Anyone have family or relatives who served in WW2?

Discussion in 'Off Topic' started by Ghandi's Flip Flops, 8 Oct 2017.

  1. goatersnipple


    3 Jan 2014
    My grandad was in the navy for 20 years.
    He served throughthe 2nd world war he recieved the africa star the burma star ??.
    Cant remember which others.
    I have a few of his diarys from the war quite interesting to read them.
    Also some live bullets me misses doesn't think i should have them in the garage though
  2. Kompany Car

    Kompany Car

    19 Sep 2015
    Thanks for that will give it a watch.
  3. CookynotBooky


    1 Jan 2014
    60 has an article on the Avila Star. A fine old company, great to work for!
  4. sir baconface

    sir baconface

    20 May 2012
    Not in my lifetime.
    Cheers mate!
  5. Dogtanian


    21 Jul 2008
    My Grandad was a Sgt in the Lancs fusiliers, i know he landed at Sword but he never spoke about it
  6. AshtonBlueMooner


    13 Dec 2010
    My Grandad was a para on the DDay landings. Super proud of him. Took his ashes out to Pegasus Bridge so he could rest with his mates that never got to live the 95 years he lived. True hero.
  7. pizzaman


    1 Apr 2013
    My grandad was in the RAF. Grandma was in the auxillary women's forces driving wagons. Grandad never spoke about the war apart from one day, his 80th, drunk a lot Glenmorange, shot down twice over Burma, wouldn't elaborate, but hated really hated the Japs. Left us aged 98 and I was really proud and honoured to carry that great man's coffin.
    Really grates me that he majority of today's youth do not appreciate the sacrifice that these brave men and women gave to give us the freedom we have today.
    Every single one of them who contributed to the war effort are true heroes.


    30 Aug 2017
    My father joined the Royal Navy in 1942 when he was 18. He very rarely spoke about the events of the war except to say that he took part in the D Day landings. I remember asking him what he did on that eventful day and he just said that he piloted one of the landing craft taking the Canadians into "Juno" beach.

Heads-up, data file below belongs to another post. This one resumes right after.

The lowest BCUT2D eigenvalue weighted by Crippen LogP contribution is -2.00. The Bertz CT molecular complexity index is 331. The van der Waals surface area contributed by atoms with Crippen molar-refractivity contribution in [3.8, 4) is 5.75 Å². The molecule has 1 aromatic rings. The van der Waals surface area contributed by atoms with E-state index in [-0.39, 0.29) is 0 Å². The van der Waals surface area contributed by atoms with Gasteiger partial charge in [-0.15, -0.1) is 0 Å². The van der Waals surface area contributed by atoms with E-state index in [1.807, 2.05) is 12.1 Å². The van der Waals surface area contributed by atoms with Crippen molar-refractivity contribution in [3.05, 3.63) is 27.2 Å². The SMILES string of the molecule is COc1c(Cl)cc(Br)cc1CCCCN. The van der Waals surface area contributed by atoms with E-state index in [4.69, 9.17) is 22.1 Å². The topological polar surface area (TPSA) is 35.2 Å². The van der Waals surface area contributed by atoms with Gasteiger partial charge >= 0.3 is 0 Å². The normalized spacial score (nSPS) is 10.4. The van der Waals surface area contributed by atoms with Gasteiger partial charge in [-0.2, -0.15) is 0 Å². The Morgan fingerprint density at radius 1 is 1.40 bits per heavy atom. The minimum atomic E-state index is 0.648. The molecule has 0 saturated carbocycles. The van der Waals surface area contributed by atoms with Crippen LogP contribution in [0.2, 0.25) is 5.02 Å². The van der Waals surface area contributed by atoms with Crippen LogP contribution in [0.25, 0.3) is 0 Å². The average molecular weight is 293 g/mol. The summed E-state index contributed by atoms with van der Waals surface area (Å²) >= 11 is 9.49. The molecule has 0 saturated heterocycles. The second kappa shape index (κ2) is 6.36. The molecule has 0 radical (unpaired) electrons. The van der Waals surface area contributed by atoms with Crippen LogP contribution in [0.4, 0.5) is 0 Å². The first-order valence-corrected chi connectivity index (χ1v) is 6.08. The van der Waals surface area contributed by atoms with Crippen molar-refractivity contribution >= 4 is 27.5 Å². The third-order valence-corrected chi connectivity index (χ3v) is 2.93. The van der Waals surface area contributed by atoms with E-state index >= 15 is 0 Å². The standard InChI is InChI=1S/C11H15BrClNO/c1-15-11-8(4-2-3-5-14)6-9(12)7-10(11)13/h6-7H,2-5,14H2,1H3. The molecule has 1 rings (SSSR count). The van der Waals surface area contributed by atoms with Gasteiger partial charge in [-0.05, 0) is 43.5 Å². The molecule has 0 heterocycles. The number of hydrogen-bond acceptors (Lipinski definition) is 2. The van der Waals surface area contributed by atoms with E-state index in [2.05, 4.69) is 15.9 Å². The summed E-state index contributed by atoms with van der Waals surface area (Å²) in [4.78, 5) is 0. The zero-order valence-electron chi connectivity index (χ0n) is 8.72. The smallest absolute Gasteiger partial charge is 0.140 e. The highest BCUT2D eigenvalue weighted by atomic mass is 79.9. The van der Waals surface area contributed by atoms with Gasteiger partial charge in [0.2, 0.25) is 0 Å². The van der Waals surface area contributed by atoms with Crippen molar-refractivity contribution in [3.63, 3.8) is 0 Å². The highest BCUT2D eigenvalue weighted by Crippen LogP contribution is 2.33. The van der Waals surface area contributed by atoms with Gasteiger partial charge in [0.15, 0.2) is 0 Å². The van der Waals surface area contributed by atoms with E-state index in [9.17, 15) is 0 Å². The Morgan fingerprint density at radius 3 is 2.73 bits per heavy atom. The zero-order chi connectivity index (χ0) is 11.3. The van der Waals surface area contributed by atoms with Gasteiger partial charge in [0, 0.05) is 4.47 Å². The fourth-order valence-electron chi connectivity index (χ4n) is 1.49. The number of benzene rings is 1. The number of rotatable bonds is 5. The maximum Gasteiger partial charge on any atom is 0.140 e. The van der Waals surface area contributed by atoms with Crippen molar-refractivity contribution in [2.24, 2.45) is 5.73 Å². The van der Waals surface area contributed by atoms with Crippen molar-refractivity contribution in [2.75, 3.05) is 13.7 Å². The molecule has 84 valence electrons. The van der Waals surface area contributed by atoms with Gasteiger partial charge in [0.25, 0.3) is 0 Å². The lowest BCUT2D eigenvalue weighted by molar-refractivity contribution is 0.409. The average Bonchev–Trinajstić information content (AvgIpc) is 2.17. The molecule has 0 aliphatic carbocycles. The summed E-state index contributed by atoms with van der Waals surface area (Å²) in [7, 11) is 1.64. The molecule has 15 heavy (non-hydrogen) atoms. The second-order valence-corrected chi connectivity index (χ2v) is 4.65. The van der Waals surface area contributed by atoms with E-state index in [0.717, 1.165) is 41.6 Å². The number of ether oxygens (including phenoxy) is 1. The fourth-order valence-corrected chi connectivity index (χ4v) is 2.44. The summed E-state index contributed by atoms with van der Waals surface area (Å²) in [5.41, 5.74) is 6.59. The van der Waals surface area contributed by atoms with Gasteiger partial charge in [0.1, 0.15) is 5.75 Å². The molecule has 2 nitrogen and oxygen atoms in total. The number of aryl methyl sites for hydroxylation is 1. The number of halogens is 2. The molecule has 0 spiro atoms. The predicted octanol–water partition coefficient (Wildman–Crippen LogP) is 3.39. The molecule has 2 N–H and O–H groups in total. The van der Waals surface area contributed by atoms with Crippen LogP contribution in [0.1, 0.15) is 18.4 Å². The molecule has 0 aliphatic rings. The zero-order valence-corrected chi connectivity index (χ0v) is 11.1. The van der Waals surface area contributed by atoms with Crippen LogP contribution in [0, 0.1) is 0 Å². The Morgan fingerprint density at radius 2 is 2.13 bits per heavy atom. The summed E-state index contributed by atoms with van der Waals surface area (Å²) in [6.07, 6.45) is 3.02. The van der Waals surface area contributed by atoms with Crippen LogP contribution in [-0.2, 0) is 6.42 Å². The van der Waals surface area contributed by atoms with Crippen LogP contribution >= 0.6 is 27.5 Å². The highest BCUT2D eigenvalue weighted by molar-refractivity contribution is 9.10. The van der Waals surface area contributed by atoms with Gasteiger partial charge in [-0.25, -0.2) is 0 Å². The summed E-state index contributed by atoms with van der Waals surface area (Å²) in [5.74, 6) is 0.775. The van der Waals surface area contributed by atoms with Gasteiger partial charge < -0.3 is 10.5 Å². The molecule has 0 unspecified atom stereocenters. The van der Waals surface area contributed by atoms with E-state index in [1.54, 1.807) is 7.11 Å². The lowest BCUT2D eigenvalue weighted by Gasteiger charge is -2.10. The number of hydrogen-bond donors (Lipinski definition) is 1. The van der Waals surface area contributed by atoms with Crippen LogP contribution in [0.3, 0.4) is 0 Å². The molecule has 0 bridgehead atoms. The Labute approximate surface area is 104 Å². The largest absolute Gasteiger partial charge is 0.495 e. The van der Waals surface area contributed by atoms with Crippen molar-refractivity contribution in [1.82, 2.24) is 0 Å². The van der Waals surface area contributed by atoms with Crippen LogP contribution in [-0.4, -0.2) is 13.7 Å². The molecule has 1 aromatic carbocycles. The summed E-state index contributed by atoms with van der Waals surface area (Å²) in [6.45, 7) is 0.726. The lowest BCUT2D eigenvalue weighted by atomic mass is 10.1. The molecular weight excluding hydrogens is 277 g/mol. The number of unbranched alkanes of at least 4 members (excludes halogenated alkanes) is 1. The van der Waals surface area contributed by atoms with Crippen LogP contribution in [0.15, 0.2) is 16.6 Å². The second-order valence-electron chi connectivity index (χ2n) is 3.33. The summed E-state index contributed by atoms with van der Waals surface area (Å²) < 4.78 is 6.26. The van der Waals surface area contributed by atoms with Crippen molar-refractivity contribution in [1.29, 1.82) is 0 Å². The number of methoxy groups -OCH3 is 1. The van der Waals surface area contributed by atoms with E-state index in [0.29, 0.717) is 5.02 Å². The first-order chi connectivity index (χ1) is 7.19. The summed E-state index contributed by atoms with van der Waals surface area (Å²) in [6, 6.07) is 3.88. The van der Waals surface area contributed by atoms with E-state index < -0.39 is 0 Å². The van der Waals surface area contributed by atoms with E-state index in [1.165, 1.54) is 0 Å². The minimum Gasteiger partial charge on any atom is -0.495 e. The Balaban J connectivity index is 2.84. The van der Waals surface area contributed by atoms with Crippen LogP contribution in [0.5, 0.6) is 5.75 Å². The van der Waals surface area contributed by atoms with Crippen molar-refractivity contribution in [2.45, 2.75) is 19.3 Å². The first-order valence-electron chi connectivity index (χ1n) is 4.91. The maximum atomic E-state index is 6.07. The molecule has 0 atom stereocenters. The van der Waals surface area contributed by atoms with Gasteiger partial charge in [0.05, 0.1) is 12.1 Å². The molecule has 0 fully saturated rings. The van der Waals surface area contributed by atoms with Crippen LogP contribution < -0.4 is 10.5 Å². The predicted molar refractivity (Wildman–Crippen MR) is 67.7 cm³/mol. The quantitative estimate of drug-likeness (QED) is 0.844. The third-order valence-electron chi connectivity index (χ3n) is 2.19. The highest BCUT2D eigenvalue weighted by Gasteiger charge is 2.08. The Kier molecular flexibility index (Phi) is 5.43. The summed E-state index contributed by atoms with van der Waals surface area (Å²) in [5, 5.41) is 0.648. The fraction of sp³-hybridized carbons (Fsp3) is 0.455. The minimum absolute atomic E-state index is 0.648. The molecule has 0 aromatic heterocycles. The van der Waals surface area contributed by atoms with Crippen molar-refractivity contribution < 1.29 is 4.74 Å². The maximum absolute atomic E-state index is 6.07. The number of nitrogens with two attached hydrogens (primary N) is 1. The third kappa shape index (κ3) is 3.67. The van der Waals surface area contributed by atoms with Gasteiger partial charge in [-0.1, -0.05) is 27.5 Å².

In 1994 he went to Normandy to attend the 50th anniversary of the D Day landings. I went to see him when he got back home and asked how it all went. He spoke for a few minutes and then he suddenly broke down and started crying. He recalled the tragic events of what had happened around the landing craft as it approached the beach and in particular, the many young Canadians who drowned because they were weighed down with heavy packs and machine guns. This was the first time I had seen my father cry.

    After he passed away in 1997 my mother told me that he and other Navy guys had actually been armed and went onto the beach with the rest of the Canadians. Obviously this was something he had never told me. It's so typical of our proud Servicemen of the time not to say very much about their experiences.

    RIP Gerard Evans.
  9. dickie davies

    dickie davies

    25 Sep 2010
    oh please do fuck off
    My Dad was in the South Lancs and was posted to Burma. Like so many have already said he never really spoke about his experiences and what he witnessed, however he did let a couple of things slip but nothing graphic
    Dad had a Bluebird tattoo on his forearm and I asked if he ever regretted having it done! He said it was the norm when you entered the forces so if you were killed and your dog tags were lost there was something to identify you by. He paused for a moment then said that him and two mates had the same tattoo's done. A week or so after Dad was sent into the jungle to look for a party that hadn't returned. They found the group all killed and this included his two mates he'd had the tats done with

    I know he contracted malaria and was evacuated out on a Dakota and that the very day he was promoted to sergeant he was busted down to private (funny story and that changed his mentality I think) and he would never go anywhere hot for holidays
    He was very much a traditional British food eater, y'know roast beef, mashed potatoes and I asked him once if he ever fancied a curry. His answer was "I ate curry every bloody day for five years"

    As mentioned by @cyberblue regards "The Forgotten Army" I remember my Dad crying on one VE day and him saying "we're still forgotten"
  10. Ghandi's Flip Flops

    Ghandi's Flip Flops

    14 Aug 2009
    I think there was a lot of resentment from veterans who served in the other theatres, towards those that served in NW Europe.
    I can remember with my grandad that when 'D-day' was mentioned, he'd say 'which bloody one?, some of the poor sods i served with went through 4 of them' meaning operation torch (N. Africa), Sicily, Salerno & Anzio (Italy).

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